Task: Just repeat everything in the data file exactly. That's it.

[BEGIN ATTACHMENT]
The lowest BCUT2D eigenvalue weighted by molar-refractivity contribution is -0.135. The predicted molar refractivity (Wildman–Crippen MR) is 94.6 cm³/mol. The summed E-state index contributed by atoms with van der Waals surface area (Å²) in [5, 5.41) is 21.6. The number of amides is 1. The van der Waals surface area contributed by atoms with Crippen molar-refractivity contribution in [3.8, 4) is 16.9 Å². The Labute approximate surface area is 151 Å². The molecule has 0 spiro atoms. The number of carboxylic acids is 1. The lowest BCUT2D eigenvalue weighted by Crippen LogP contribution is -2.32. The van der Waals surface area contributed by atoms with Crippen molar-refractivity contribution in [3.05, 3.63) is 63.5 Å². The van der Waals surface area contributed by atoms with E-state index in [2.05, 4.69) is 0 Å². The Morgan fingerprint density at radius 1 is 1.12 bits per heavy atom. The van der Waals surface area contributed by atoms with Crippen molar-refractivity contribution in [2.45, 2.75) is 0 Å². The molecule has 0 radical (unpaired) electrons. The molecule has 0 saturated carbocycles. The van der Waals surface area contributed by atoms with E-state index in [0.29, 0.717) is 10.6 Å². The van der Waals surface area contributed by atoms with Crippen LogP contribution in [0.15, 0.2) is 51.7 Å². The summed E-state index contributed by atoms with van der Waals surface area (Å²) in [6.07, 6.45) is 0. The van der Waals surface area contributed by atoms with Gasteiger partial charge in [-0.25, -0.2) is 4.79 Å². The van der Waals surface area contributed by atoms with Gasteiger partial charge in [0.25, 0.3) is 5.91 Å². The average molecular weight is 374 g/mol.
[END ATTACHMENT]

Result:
The lowest BCUT2D eigenvalue weighted by molar-refractivity contribution is -0.135. The predicted molar refractivity (Wildman–Crippen MR) is 94.6 cm³/mol. The summed E-state index contributed by atoms with van der Waals surface area (Å²) in [5, 5.41) is 21.6. The number of amides is 1. The van der Waals surface area contributed by atoms with Crippen molar-refractivity contribution in [3.8, 4) is 16.9 Å². The Labute approximate surface area is 151 Å². The molecule has 0 spiro atoms. The number of carboxylic acids is 1. The lowest BCUT2D eigenvalue weighted by Crippen LogP contribution is -2.32. The van der Waals surface area contributed by atoms with Crippen molar-refractivity contribution in [3.05, 3.63) is 63.5 Å². The van der Waals surface area contributed by atoms with E-state index in [2.05, 4.69) is 0 Å². The Morgan fingerprint density at radius 1 is 1.12 bits per heavy atom. The van der Waals surface area contributed by atoms with Crippen molar-refractivity contribution in [2.45, 2.75) is 0 Å². The molecule has 0 radical (unpaired) electrons. The molecule has 0 saturated carbocycles. The van der Waals surface area contributed by atoms with E-state index in [0.29, 0.717) is 10.6 Å². The van der Waals surface area contributed by atoms with Crippen LogP contribution in [0.15, 0.2) is 51.7 Å². The summed E-state index contributed by atoms with van der Waals surface area (Å²) in [6.07, 6.45) is 0. The van der Waals surface area contributed by atoms with Gasteiger partial charge in [-0.25, -0.2) is 4.79 Å². The van der Waals surface area contributed by atoms with Gasteiger partial charge in [0.25, 0.3) is 5.91 Å². The average molecular weight is 374 g/mol.